• Some of the issues at the investee companies such as AA, Provident Financial, Card Factory and Capita resulted in large losses that resulted in poor performance.  Because of the size of the fund and concentrated nature of the fund, Woodford held c. 20% stakes in several of these companies, effectively making them very difficult to sell.


  • In March 2018 the fund was excluded from the IA UK Equity Income sector for failing to have a sufficiently high dividend yield to qualify. 


  • The redemptions started coming in. From a peak AUM of £10bn, by early 2019 this was down to less than half the peak, this can be seen in Chart two.


  • With this level of sales, the key problem was that to fund the redemptions they could sell the quoted stocks but this correspondingly raised the proportion of the fund held in the unquoted stocks.  Because there is no ready market in which to sell the unquoted biotechnology stocks, the fund was repeatedly caught with having no option but to sell the quoted stocks which increased the proportion of the unquoted stocks even higher, ultimately above the 10% regulatory limit.


  • In March 2019 they tried to get around this by transferring some of the unquoted holdings to the Woodford Patient Capital fund and even tried to obtain quotes for the stocks in an obscure Guernsey stock market. 


  • As redemptions built, the Fund could not cope with requirements to divest of the unquoted holdings in particular but hedge funds were also beginning to short holdings in the quoted names too.  The attempt by Kent County Council to withdraw £263m on 3 June was the last straw.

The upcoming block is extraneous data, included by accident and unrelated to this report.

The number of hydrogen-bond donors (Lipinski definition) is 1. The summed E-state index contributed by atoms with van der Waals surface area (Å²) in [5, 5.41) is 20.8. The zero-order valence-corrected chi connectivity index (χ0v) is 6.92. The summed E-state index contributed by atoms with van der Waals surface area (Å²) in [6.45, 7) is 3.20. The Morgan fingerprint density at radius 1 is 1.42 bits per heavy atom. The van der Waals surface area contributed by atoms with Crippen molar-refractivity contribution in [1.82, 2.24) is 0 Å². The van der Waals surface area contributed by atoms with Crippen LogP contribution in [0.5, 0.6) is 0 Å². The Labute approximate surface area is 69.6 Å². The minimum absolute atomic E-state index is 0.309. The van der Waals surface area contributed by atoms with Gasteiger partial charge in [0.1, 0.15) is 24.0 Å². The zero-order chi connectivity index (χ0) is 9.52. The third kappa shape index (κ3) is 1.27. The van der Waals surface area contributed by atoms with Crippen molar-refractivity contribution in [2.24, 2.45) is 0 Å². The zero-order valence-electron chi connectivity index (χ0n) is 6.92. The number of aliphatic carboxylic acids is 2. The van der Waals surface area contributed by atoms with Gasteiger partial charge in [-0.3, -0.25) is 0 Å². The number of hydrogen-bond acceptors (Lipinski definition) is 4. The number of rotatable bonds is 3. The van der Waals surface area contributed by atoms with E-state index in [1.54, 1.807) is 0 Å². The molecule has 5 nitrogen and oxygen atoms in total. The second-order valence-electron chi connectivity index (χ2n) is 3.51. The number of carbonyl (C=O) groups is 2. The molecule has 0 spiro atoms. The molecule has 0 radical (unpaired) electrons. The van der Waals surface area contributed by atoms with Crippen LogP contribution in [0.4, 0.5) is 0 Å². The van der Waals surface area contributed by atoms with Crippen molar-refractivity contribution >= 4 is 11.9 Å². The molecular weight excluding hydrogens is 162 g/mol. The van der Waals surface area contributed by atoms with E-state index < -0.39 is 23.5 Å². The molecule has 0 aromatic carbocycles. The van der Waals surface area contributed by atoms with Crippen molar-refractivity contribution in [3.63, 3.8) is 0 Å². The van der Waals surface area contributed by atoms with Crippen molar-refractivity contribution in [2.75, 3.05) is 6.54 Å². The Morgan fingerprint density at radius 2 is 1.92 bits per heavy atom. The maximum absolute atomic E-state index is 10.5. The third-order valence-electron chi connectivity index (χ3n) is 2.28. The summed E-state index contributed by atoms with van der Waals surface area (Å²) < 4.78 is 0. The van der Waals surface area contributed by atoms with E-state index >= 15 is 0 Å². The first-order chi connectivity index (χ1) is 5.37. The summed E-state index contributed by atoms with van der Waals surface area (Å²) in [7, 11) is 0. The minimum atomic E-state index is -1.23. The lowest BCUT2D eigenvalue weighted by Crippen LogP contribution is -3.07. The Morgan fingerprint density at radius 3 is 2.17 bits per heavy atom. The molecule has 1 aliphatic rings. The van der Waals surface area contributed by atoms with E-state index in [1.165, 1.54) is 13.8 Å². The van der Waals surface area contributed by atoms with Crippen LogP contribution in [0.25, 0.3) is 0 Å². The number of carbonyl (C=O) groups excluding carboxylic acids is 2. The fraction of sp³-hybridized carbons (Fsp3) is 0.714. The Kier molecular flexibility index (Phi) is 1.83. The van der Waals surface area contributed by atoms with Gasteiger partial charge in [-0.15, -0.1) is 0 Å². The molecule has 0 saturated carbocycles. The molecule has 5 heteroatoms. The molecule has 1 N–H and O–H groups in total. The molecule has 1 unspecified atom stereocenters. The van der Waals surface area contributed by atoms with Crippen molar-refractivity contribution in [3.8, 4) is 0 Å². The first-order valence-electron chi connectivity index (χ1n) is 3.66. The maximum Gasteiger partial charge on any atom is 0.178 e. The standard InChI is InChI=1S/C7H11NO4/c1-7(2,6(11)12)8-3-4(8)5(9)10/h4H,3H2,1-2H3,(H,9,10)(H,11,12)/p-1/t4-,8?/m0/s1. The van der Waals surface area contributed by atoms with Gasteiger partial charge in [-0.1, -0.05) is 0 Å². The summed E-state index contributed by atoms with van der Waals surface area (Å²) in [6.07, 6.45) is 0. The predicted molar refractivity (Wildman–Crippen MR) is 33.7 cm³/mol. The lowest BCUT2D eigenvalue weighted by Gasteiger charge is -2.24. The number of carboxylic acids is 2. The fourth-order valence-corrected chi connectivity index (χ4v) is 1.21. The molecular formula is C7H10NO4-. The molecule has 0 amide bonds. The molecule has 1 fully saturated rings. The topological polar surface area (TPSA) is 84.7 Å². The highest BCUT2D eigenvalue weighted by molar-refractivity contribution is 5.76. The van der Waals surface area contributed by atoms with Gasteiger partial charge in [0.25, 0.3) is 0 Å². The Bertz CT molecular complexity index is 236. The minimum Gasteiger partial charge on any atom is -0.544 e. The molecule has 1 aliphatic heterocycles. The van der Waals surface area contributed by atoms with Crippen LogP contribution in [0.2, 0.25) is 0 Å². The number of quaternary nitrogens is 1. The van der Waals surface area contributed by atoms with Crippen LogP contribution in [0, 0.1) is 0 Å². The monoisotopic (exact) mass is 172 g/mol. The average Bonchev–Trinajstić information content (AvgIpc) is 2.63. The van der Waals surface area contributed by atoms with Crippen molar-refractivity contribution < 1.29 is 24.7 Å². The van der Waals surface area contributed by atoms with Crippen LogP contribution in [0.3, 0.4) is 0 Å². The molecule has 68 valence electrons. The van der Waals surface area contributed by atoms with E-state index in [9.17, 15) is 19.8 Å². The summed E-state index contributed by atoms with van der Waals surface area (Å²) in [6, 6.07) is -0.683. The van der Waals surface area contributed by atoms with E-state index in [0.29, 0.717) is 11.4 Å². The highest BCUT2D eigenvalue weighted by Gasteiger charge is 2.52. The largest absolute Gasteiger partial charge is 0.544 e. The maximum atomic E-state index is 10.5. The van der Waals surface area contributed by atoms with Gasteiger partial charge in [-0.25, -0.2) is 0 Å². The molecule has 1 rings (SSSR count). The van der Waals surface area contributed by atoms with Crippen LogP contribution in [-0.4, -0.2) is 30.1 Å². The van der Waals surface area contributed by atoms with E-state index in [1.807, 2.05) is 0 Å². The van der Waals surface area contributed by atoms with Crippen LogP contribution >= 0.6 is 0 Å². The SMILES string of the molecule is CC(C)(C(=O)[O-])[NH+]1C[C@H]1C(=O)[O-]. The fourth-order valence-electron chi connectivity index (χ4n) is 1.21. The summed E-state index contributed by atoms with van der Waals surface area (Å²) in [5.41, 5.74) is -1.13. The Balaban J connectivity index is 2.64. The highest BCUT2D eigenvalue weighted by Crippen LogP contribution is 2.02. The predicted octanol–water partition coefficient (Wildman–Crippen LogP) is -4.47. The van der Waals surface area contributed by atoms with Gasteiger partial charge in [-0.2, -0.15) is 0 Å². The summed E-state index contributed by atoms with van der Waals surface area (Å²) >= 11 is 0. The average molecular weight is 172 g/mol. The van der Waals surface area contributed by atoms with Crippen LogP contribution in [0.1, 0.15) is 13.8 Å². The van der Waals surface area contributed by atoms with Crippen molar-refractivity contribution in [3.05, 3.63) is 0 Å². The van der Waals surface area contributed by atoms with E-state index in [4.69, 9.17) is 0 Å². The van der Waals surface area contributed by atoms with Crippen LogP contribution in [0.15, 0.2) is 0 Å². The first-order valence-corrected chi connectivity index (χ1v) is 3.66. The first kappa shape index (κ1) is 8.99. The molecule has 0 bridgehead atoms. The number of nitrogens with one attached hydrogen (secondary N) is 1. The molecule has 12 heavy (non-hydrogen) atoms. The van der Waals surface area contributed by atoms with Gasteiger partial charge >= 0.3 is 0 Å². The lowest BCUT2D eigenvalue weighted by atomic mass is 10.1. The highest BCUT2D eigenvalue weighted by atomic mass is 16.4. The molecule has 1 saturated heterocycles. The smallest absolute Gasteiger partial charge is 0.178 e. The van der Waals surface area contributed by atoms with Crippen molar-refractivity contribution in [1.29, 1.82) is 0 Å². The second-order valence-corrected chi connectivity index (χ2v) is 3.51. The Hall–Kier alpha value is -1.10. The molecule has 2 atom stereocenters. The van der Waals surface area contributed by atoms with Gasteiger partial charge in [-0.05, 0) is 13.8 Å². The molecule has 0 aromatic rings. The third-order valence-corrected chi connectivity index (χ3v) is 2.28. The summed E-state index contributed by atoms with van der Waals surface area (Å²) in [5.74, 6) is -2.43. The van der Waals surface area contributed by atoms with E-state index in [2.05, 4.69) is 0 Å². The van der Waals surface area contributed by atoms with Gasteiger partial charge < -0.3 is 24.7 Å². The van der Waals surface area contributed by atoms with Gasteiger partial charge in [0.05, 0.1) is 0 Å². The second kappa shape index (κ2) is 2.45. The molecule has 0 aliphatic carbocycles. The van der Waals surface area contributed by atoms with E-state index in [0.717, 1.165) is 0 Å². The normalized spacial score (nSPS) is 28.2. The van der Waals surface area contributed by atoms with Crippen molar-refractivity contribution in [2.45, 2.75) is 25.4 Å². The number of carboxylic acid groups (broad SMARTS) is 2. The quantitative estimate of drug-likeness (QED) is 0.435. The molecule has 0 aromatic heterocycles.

Why doesn’t Equilibrium hold the fund?

We did. 

We originally put the Equity Income fund in Equilibrium portfolios in 2015.  Our portfolio analysis indicated that it was being managed in a similar nature to Neil Woodfood’s successful equity income fund at Invesco and held the prospect of the good returns of that fund.

However, the fund changed.  The key focus for our fund analysis is the underlying holdings, not whether they are Jupiter X, Schroders Y or Woodford Z.  The name is irrelevant and what matters is what is beneath the bonnet.

Here are a couple of snippets from our analysis in August 2017 on the Woodford Equity Income fund.

1. The table one shows the Woodford fund broken down into 3 main categories of shares over the calendar years.  Equity income funds traditionally hold ‘defensive’ stocks that have less sensitivity to economic growth which includes companies in the utility, tobacco and pharmaceutical sectors. 

Below you can see that the Equity Income fund held nearly 60% in these sectors when we bought into the fund in 2015. However, by 2017 this had changed very significantly.  The changes in the portfolio meant that it held over 60% of companies that were not defensive and, in fact, looked more like a ‘growth’ fund:-